April 12: LUSITANIA and The ENDEAVOUR discussion

Published by Kathy Abbass on Friday, 16th February 2018 - 4:29PM in RIMAP Archives of Past Events



Thursday April 12 -- 5:30-7:30 p.m.

Senate Chambers, Old State House, 150 Benefit St., Providence, RI (currently the offices of the RI Historical Preservation Commission)

Organized and sponsored by the Rhode Island Marine Archaeology Project (RIMAP)


Greetings: Charlotte Taylor, M.A. (Marine Archaeologist, RI State Preservation Commission)

The legal/ethical positions:

Michael J. Daly, J.D. (for the laws of salvage and finds, etc.)

Mr. Daly is a partner with Pierce Atwood in Providence, practicing admiralty law. In addition to representing clients in commercial salvage and other maritime cases, he has published on the legal principles governing commercial salvage operations and how those principals relate to historic shipwreck preservation efforts.

John Broadwater, Ph.D. (for the archaeologists and other preservationists)

Dr. Broadwater is the retired Director of the Monitor project and early in his career did the study of the Yorktown transport fleet, similar to RIMAP's own study of the Newport transports. He is an articulate advocate for the archaeological positions related to the protection of submerged cultural resources such as shipwrecks.

The "case studies" -- two shipwrecks using the same salvage laws for different purposes:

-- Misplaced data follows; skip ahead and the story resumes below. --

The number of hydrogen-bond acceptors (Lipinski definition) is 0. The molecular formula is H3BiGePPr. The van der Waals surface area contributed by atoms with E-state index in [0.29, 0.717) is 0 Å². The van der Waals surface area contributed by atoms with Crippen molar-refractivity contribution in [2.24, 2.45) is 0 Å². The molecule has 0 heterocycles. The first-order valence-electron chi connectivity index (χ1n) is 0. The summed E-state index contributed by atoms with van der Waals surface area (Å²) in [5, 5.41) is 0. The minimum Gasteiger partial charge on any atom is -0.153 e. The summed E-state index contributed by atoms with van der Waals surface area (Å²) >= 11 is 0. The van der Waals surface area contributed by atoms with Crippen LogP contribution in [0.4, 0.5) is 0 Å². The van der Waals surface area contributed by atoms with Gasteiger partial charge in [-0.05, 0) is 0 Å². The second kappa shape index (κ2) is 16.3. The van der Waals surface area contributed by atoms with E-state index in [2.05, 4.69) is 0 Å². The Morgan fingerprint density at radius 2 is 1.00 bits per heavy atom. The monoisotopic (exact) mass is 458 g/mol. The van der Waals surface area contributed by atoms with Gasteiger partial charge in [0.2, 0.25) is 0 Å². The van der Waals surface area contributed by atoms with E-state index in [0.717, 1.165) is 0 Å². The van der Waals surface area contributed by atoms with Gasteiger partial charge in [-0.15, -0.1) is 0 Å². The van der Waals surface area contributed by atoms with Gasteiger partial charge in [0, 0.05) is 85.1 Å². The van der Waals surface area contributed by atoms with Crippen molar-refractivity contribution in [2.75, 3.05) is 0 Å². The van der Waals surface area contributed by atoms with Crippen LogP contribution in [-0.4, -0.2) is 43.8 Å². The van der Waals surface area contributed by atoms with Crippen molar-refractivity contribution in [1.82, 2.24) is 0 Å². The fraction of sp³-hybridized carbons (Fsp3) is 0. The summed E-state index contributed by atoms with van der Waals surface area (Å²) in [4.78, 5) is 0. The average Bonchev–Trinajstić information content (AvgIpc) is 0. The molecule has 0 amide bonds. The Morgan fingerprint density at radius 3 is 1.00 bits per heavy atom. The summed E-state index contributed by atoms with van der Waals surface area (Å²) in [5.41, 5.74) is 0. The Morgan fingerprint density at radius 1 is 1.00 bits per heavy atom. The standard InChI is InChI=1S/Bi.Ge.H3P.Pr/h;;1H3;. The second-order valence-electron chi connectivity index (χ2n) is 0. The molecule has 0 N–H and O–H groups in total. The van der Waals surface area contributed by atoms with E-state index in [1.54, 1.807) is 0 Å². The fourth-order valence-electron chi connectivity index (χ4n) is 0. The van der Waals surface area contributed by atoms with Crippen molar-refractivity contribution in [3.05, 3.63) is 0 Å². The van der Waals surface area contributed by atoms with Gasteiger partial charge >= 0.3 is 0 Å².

F. Gregg Bemis, Jr. MBA (for the Lusitania)

Mr. Bemis secured the salvage rights to the Lusitania more than 40 years ago. After the Irish offshore territorial boundaries expanded to include this ship, Ireland used preservation laws to limit his access to his property. This has resulted in a protracted legal wrangle and is a classic case of the private property vs. preservation issues that affect both research and recovery.

The Hon. Sheldon Whitehouse, J.D. (for the Endeavour)

Senator Whitehouse, at the time RI Attorney General, took a salvage award, and later established ownership for RI of the Newport transport fleet that included the Endeavour. RIMAP's studies of that fleet continue under archaeological permit, and his legal maneuvers set a precedent for how salvage laws may also protect historic shipwrecks.

Discussion, Question and Answers:

Moderator: D. K. (Kathy) Abbass, Ph.D. (Executive Director & Principal Investigator, RIMAP)

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